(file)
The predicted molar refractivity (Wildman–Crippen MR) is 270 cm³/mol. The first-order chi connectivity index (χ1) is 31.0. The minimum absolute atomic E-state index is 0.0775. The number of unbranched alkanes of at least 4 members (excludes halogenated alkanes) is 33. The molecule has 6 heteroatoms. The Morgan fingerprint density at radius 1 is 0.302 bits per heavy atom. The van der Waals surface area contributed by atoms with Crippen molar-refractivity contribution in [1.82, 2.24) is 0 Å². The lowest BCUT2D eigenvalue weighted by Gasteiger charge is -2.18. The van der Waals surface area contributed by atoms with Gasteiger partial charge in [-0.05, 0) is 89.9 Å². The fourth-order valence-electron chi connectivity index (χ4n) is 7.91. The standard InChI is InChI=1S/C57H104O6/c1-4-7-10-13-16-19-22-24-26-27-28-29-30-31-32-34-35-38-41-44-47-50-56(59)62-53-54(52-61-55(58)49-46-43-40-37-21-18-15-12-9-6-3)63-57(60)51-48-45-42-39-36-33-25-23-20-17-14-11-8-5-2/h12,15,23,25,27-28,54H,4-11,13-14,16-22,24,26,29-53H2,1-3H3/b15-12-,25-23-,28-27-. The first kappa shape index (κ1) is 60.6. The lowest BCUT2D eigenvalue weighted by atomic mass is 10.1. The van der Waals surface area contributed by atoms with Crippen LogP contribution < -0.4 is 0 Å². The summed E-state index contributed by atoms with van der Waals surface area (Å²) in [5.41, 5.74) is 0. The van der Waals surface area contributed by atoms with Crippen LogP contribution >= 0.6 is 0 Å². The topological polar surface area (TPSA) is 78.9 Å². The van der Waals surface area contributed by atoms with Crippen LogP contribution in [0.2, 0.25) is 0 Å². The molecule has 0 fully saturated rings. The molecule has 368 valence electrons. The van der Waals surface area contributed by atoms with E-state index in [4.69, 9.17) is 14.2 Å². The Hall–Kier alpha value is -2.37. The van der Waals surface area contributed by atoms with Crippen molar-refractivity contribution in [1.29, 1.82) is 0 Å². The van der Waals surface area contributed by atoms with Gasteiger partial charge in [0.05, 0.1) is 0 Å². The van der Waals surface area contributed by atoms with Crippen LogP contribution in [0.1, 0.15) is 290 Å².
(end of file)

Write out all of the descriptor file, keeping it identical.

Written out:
The predicted molar refractivity (Wildman–Crippen MR) is 270 cm³/mol. The first-order chi connectivity index (χ1) is 31.0. The minimum absolute atomic E-state index is 0.0775. The number of unbranched alkanes of at least 4 members (excludes halogenated alkanes) is 33. The molecule has 6 heteroatoms. The Morgan fingerprint density at radius 1 is 0.302 bits per heavy atom. The van der Waals surface area contributed by atoms with Crippen molar-refractivity contribution in [1.82, 2.24) is 0 Å². The lowest BCUT2D eigenvalue weighted by Gasteiger charge is -2.18. The van der Waals surface area contributed by atoms with Gasteiger partial charge in [-0.05, 0) is 89.9 Å². The fourth-order valence-electron chi connectivity index (χ4n) is 7.91. The standard InChI is InChI=1S/C57H104O6/c1-4-7-10-13-16-19-22-24-26-27-28-29-30-31-32-34-35-38-41-44-47-50-56(59)62-53-54(52-61-55(58)49-46-43-40-37-21-18-15-12-9-6-3)63-57(60)51-48-45-42-39-36-33-25-23-20-17-14-11-8-5-2/h12,15,23,25,27-28,54H,4-11,13-14,16-22,24,26,29-53H2,1-3H3/b15-12-,25-23-,28-27-. The first kappa shape index (κ1) is 60.6. The lowest BCUT2D eigenvalue weighted by atomic mass is 10.1. The van der Waals surface area contributed by atoms with Crippen LogP contribution < -0.4 is 0 Å². The summed E-state index contributed by atoms with van der Waals surface area (Å²) in [5.41, 5.74) is 0. The van der Waals surface area contributed by atoms with Crippen LogP contribution >= 0.6 is 0 Å². The topological polar surface area (TPSA) is 78.9 Å². The van der Waals surface area contributed by atoms with Crippen LogP contribution in [0.2, 0.25) is 0 Å². The molecule has 0 fully saturated rings. The molecule has 368 valence electrons. The van der Waals surface area contributed by atoms with E-state index in [4.69, 9.17) is 14.2 Å². The Hall–Kier alpha value is -2.37. The van der Waals surface area contributed by atoms with Crippen molar-refractivity contribution in [1.29, 1.82) is 0 Å². The van der Waals surface area contributed by atoms with Gasteiger partial charge in [0.05, 0.1) is 0 Å². The van der Waals surface area contributed by atoms with Crippen LogP contribution in [0.1, 0.15) is 290 Å².